Four top European teams will cross assault rifles this weekend for the first ever Counter-Strike: Global Offensive championship broadcast on a major American television network. Established teams Fnatic, Na’Vi and Virtus Pro will share a stage with surprise semifinalist Mousesports, but the real underdog here will be TBS, the latest in a long line of linear media titans attempting to make televised esports profitable.
When and How to Watch:
Friday, July 29, 5:00 PM EST
Saturday, July 30, 4:00 PM EST
Watch on TBS or online for free at www.twitch.tv/eleaguetv
The word for today’s Counter-Strike: Global Offensive (CS:GO) scene is “volatile.” Top teams like NiP, Fnatic, and Na’Vi no longer loom above the rest of the pack, but it’s not clear whether that’s because the rest of the teams have caught up or these frontrunners are simply disintegrating from within. NiP flamed out in the ELEAGUE quarterfinals and is widely expected to undergo roster changes in the near future. Fnatic’s glowing ELEAGUE bio calls them “the best team in the world,” but they were eliminated by Team Liquid at ESL One: Cologne, G2 Esports at the Esports Championship Series, and Astralis at MLG Columbus; they haven’t won a tournament since snatching victory from the (now defunct) Brazilian Team Luminosity in March at the IEM World Championships.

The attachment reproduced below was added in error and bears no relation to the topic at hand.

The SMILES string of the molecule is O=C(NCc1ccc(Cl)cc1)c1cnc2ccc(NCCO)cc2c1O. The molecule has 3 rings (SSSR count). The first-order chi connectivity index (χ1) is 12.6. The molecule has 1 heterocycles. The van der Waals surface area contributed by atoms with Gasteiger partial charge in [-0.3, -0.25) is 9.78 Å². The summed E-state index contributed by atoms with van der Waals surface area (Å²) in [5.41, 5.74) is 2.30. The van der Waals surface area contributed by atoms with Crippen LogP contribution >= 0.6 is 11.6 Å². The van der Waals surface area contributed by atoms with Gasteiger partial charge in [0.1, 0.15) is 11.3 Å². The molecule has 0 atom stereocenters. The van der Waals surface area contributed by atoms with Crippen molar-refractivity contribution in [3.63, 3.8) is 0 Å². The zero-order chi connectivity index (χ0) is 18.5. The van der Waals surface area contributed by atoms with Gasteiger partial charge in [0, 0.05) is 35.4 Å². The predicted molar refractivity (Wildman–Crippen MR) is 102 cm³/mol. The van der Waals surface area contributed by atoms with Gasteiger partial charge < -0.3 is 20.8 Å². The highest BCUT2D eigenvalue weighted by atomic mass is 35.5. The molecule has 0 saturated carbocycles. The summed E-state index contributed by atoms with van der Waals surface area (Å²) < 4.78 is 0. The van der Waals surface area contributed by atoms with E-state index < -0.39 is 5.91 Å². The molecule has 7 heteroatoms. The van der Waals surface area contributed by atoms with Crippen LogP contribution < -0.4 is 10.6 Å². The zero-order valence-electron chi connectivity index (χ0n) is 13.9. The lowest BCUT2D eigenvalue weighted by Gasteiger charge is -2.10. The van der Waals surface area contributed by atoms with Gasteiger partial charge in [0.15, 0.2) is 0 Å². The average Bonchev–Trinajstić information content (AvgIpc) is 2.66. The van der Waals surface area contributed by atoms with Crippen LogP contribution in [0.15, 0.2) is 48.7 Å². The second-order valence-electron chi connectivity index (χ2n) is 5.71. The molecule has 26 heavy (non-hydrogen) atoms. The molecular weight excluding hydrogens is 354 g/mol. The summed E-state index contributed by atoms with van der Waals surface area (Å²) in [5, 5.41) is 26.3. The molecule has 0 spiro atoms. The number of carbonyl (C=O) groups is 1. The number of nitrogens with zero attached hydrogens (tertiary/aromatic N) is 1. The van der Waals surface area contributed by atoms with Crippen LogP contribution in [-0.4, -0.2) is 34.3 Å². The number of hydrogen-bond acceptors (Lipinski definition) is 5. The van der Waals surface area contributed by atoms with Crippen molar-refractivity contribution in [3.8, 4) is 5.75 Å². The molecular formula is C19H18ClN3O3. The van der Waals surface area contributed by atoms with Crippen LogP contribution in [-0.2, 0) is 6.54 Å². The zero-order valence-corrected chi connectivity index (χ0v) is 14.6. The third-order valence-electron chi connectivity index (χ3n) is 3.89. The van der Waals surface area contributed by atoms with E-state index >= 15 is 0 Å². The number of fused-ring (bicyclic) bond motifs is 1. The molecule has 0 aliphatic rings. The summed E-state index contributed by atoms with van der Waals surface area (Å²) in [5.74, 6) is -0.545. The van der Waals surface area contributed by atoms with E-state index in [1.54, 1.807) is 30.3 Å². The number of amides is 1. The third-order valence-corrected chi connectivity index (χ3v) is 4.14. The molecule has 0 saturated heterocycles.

But the volatility extends far beyond power rankings. SK Gaming, a Brazilian team led by Counter-Strike legend Gabriel “Fallen” Toledo, was booted out of ELEAGUE when its players switched organizations (at the time they were the top-ranked team in the league). The most recent Major, ESL One Cologne, was an absolute disaster from a production perspective. Sleazy item gambling and betting sites, many of which are key sponsors of Counter-Strike organizations and tournaments, are embroiled in a pernicious web of lawsuits and controversy. And on top of all that, there’s a miasma of fear and frustration festering throughout the community: fear that CS:GO’s time as an esport is limited, because of bugs, developer mismanagement, and upstart competitors like Overwatch, and frustration that Valve isn’t doing more to address the risk.
ELEAGUE, with its fantastic production value and cultural prominence, is a stable ship in an otherwise unruly sea. There’s an air of professionalism to ELEAGUE that many esports tournaments lack. In that way, the tournament’s appeal isn’t just that it’s likely to feature some of the highest-caliber Counter-Strike played this year; it’s special because it feels like a vision of a promising future, a world in which esports events are sponsored by Arby’s instead of websites that prey on the wallets of twelve-year-olds, and commentator Richard Lewis never, under any circumstances, puts his hands around a non-consenting human being’s neck.